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19 Feb 2004

Damage control
Hi Fitness Doc. Probably a very elementary question I know, but can anybody explain to me the consequences that smoking would have on my VO2 max. From what I can gather VO2 max is more dependent on cardiac functioning as opposed to lung function. I've just quit after 4 years of smoking (+- 6 p/day), I'm 24 and am keen to find out how much damage I've done. I know "repairing" the damage is out of the question but are there any suggestions as to how I can assess the damage.
Answer 402 views

01 Jan 0001

Hi Nick

NOt an elementary question at all. VO2 max is dependent on both lung function and cardiac function, and so any variable that affects either of these will result in a decrease in lung function. I managed to find one study where VO2 max, and O2 levels in the blood are both reduced in smokers. Interestingly, these reductions seemed to be fairly reversible, and a week off smoking caused both to increase to pretty close to normal levels. THe reason for this is that smoking cause the carbon monoxide levels of the blood to rise, and carbon monoxide binds to hemoglobin, which means that there is less space available for oxygen to bind. The other thing is that as soon as your breathing becomes more uncomfortable, you stop exercise sooner, and so smoking exerts this indirect effect on VO2 max, because it will impair your breathing comfort, meaning that you can't exercise as hard, and therefore VO2 max will be lower.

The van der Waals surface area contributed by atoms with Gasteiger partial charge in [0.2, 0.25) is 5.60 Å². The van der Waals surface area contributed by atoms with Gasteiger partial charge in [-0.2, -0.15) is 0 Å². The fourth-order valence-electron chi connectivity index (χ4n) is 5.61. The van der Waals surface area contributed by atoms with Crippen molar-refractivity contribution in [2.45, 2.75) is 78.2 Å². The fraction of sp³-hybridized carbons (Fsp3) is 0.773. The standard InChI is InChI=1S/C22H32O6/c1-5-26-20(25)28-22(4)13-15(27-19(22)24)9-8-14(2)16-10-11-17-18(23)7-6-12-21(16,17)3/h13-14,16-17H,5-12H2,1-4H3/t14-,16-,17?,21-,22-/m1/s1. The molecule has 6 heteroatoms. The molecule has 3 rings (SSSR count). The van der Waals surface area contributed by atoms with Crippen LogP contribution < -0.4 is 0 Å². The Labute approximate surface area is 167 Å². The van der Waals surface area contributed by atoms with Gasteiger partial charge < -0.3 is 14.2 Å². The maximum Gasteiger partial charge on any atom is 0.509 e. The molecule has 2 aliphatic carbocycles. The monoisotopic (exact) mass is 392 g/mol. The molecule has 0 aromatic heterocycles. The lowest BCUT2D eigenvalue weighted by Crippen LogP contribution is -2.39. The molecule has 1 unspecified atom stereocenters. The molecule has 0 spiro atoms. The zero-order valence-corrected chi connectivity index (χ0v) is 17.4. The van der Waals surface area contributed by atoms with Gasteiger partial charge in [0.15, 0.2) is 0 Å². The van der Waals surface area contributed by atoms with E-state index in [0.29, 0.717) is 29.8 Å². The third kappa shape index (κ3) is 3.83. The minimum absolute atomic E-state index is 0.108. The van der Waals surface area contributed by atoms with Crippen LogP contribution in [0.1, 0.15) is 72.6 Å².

The good news is that you will find these changes reverse quite rapidly, as I said earlier, and so if there is any need to feel good that you've quit smoking, that is it - pretty soon, you will be back near the levels a normal non-smoker would be.

SO, good luck with your progress, and keep training!
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